MILLENNIALS: Who Do We Think We Are?
Part 3 in a 5-Part Series: What Restaurateurs & Business Owners Need to Know About Millennials
Marketing to Millennials
In case you live under a rock, let me be the first to tell you that Millennials are addicted to their phones and technology. With that in mind, it would be logical to think that the best way to market to Millennials is through electronic devices – and you’d be right. But, what is the best message to craft so that your marketing dollars actually hit their target? Continuing our series about Millennials, Part 3 focuses on Marketing to Millennials.
Headline: Attract Other Millennials!
Whether you sell a product (and especially food) or a service (think entertainment-related), one of the best ways to attract Millennials to your establishment is to market to other Millennials. A candid comment that was shared with me during my Millennial group interview session was that “we (Millennials) don’t want to go to places filled with 40-year-olds” – or, even worse, “our parents”.
Like attracts like and this is especially true with Millennials. During my interview I asked the group, “What are the most effective ways to engage Millennials?” It took less than two seconds before I heard, “Engage other Millennials”! In other words, focus on letting Millennials know who else is going to be there – i.e., their friends and especially attractive members of the opposite sex!). While online dating continues to be very popular and new dating apps are springing up for every demographic group, Millennials prefer to meet new friends and prospective mates in a social setting.
Meetup-type events that show how many people (and exactly which people) will be at a specific place – perhaps your restaurant – could be a fun campaign. If radio advertising is part of your marketing budget, switch things up a bit to attract the Millennial crowd. Your radio spot will plant the ‘Welcome!’ seed and if Millennials behave like, well, Millennials, their social media activity could be the perfect fertilizer.
Happy Hours, Independent Ownership & ‘Your Purpose’: Millennial Magnets
- Millennials are big users of happy hour specials, citing ‘value for your dollar’ as a draw. Said one Millennial, “I would definitely pay $8 for a bucket (which I now know, because I had to ask, is a sandbox bucket with a lot of shots in it and a shovel) but would not pay the normal price of $11 to $13 if I know I can get them cheaper by going during happy hour”. Despite the fact that Millennials have disposable income that they often choose to spend on food, beverages and social activities, a ‘deal’ allows them to do more eating, drinking and socializing more often.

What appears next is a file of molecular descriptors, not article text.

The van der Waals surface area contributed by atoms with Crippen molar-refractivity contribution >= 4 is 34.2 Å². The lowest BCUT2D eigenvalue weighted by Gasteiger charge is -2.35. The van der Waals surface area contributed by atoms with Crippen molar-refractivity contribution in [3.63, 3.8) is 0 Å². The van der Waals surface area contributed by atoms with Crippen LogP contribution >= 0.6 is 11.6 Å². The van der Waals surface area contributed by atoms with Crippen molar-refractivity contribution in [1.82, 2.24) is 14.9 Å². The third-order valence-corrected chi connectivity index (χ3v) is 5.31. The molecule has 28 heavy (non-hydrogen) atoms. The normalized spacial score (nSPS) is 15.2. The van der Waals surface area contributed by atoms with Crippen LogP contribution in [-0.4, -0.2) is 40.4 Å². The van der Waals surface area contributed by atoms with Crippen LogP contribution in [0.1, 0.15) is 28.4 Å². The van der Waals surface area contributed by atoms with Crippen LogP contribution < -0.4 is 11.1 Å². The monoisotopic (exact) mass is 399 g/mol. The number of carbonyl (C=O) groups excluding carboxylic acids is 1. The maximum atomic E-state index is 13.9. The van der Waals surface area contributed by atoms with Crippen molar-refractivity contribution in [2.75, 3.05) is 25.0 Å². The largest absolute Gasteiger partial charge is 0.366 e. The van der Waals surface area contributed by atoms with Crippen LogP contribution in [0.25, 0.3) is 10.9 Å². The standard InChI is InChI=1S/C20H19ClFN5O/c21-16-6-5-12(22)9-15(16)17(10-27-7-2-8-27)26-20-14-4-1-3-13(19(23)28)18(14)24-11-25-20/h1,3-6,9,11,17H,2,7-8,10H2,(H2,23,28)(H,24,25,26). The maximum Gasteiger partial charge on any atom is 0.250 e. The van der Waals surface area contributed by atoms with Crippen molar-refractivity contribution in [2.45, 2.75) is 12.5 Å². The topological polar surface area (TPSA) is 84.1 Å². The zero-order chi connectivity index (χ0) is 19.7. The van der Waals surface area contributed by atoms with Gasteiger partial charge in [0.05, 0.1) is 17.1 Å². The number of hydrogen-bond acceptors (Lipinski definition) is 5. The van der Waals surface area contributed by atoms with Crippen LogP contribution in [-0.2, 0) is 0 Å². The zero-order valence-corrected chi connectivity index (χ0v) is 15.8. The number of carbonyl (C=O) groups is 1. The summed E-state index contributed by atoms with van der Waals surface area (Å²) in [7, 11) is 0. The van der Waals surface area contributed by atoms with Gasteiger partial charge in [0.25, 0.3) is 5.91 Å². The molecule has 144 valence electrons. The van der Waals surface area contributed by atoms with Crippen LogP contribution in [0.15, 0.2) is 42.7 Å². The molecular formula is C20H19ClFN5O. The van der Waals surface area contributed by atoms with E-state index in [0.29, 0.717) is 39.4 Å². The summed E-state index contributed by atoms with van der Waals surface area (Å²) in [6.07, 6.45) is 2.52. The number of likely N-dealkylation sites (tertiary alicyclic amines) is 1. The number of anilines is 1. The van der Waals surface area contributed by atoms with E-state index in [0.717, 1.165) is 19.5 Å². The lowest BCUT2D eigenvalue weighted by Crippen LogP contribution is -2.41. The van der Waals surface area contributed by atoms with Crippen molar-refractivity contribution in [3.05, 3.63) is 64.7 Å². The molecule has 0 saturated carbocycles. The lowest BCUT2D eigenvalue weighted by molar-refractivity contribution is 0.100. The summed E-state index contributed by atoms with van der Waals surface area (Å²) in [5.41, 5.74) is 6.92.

- Is your company independently owned? Millennials like to support non-franchise business owners and they feel especially endeared to them if the owners are Millennials themselves. I have a feeling that if you are a Millennial franchise owner and your marketing message is properly crafted, your peers will show up in support of your efforts. Millennials already eat at franchise concepts – quite a bit, in fact – so if they have an added incentive to help one of their own succeed, they’ll be there!
- While everyone expects companies to make a profit above and beyond their operating costs, Millennials want to know that you – and thus THEY — are part of a bigger purpose. Again, pulling comments from Part 2 of this series about the animal shelter that offered free adoptions for dogs over 3 years old, your marketing should highlight a cause or purpose which shows Millennials that your company cares about more than simply making money. Do you sponsor community events? Do a portion of your sales get donated to a charity? Does every member of your team log volunteer hours with various organizations? Tell your company’s story and, better yet, let your Millennial staff help share your ‘why’!
Epic Fail Marketing Message
In talking with my test group of Millennials, the question was, “What are common mistakes restaurants make when trying to reach Millennials?” Without hesitation, the response was, “When they (restaurants) reach out on social media or in commercials, they use someone who is too far out of my age bracket to be effective (my Mom vs. the cool guy down the street).” When I asked for a bit more clarification, they mentioned the “wrong (too old) language”. Ad copy should be written in Millennial-friendly speak not the Queen’s proper English (okay, I’m ad-libbing there – they didn’t actually mention the Queen’s English but you get the idea).
Like It Or Not, Like Attracts Like
Adding to the question above about mistakes that restaurants often make when trying to reach Millennials, another specific comment was, “Being taken care of by a server who is 25 or 45…who am I going to connect with better?”
So what does that have to do with marketing to Millennials? Well, like attracts like and Millennials generally like each other. They bond over tattoos and piercings which is often an ice breaker, they listen to the same music, they typically have the same sense of humor, and they speak the same language (“Millennial”). Keeping these comments in mind as marketing messages are created will help to position your company well with Millennials.
Attract Other Millennials (“tell us who else will be there”)
+ Value (happy hour/tappas)
+ Your Company’s Higher Purpose (beyond profits/altruism)
+ Tell Your Story (who owns your business)
= Your Winning Marketing Message
Upcoming articles in this series include:
- Part 4 – Millennials as Employees
- Part 5 – Millennials as Business Owners